Because I love to cook and to help keep the blog undated with new recipes, I really do cook a lot. Most of the time its new ideas or ingredients and it’s not often that we have repeat dishes in our home because I’m always working on something new. Let’s just say that it’s hard to get bored in my home from eating the same thing over and over because it just doesn’t happen that often.
My wonderful hubby is a good sport about it all but the other day he was quite adamant about wanting some of the dishes that I’ve cooked in the past and made the request that maybe one or two nights a week should be for old recipes, especially his favorites. So don’t be surprised if you see me returning to some old dishes that I’ve posted in the past, with new updates. After all, making them again is always a chance for improvement.
This week I’m sharing some Asian flavors that saves time for future meals. It’s all about potstickers. I used pork in these because I was going for the more traditional flavors of this yummy little treat but you can switch up the meat and flavors with anything you like, including fruits and make dessert potstickers.
Another great thing about this recipe is that it makes about 4 dozen potstickers and they freeze well. So you already have dinner in the freezer for those busy nights. The hour and a half spent making these little dudes, is made up for in the future when you just pop them out and into the pan.
There’s two ways to handle the filling. The first is that you mix everything together raw and cook all the ingredients in the pan. The second is to precook the filling and then place in the wonton or dumpling wrappers. I like to precook. I’m always a little worried about ground meat not getting cooked properly and while I do trust where I buy my meat, I still know what goes into the ground stuff. I want to make sure it’s cooked. Plus I find it only takes a few minutes to finish up the potstickers in the pan after that, which is helpful on those busy evenings.
Both wonton and dumpling wrappers work well, so use your favorite. Last time I went to the local Asian market, they are carrying a spinach dumpling wrapper that I just had to try, so enjoy the views of my beautiful green potstickers!
I paired them with a soy ginger dipping sauce that you can make easily by adding fresh ginger, fresh garlic, and a little chili paste to soy sauce and water. You might also need a hint of honey or brown sugar if you are using the corn syrup-free soy sauce. My hubby loved these so much that the 3 dozen that had found their way to the freezer, didn’t last that long. This is one of the dishes that is on the request for a do over, so I see pot sticker making in the near future. Who says you have to be a physic to predict the future?!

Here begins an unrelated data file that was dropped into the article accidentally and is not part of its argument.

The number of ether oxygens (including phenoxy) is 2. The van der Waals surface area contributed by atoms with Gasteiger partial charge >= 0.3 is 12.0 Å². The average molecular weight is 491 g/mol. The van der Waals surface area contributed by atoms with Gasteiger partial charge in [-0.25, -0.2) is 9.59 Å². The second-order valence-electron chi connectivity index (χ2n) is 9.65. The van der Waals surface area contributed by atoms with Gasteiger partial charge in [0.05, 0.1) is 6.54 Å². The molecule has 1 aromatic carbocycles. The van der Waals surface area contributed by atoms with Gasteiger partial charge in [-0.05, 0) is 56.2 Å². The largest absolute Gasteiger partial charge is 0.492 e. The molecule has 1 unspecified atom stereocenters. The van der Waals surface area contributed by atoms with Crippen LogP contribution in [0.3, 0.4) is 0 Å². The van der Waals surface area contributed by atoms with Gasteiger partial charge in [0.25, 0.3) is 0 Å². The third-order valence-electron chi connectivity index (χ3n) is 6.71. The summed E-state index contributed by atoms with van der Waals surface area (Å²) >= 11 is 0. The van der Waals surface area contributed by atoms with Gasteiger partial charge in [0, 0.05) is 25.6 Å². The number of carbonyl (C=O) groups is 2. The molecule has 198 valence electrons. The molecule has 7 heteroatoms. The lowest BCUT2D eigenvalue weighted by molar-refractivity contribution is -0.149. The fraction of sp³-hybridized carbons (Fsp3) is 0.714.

1 lb. ground pork
1 cup cabbage, finely chopped or grated (if in a hurry, you can use already cut cole slaw mix in the place of the cabbage and carrots)
1/2 cup carrots, finely chopped or grated
1 Tbsp. fresh ginger, finely grated, about 1″ piece
1/4 cup cilantro, chopped
2 scallions, chopped
3 cloves of garlic, minced
3 Tbsp. soy sauce
1 Tbsp. chili paste (Sambal)
1 Tbsp. sesame oil
1 Tbsp. rice wine vinegar
1 Tbsp. mirin
1 14 oz. package of dumpling or wonton wrappers
Cook pork with sesame oil in a skillet over medium high heat until done. Add the soy sauce, chili paste, rice wine vinegar and mirin, stirring well to coat. Add the cabbage, carrots, ginger and garlic and cook for one to two minutes more or until the liquids have begun to evaporate. The mix needs to be mostly dry so that it does not soak through the wrappers. Remove from the heat and stir in the cilantro and green onions. Set aside to cool before using.
Line a baking sheet with parchment paper to keep the potstickers from sticking and you’ll need a small bowl of water to sealing the wrapper edges. Lay several wrappers onto your work surface and place about 1 tablespoon of filling in the middle of each. Dip your fingers into water and run around the edge of a wrapper, then fold the wrapper and pinch the edges closed. If one pops open, dab again with water and pinch. Repeat this process until you have finished all the wrappers. Set the closed potstickers on the prepared baking sheet, without touching.
If you are freezing part of the pot stickers, place the baking sheet into the freezer and freeze until solid, before transferring to a freezer safe bag or container. Frozen potstickers are good for up to 3 months and can be prepared straight from the freezer, still frozen. Just follow the same cooking directions as for the fresh.
To cook, coat a large skillet with about 1 tablespoon of oil and heat over medium high heat. Once skillet is hot, place potstickers in without touching and cook until the bottoms have turned golden brown, about 1 to 2 minutes.
Add 3 tablespoons of water to the skillet and cover with a tight-fitting lid. Turn the heat to low and steam for 3 to 5 minutes is using fresh or 6 to 8 minutes if using frozen, or until all the water is absorbed and the wrappers are translucent.
Transfer to a serving plate and repeat until all are cooked. Serve immediately with the dipping sauce of your choice.
Makes 4 dozen.
More Potsticker and Dumpling recipes: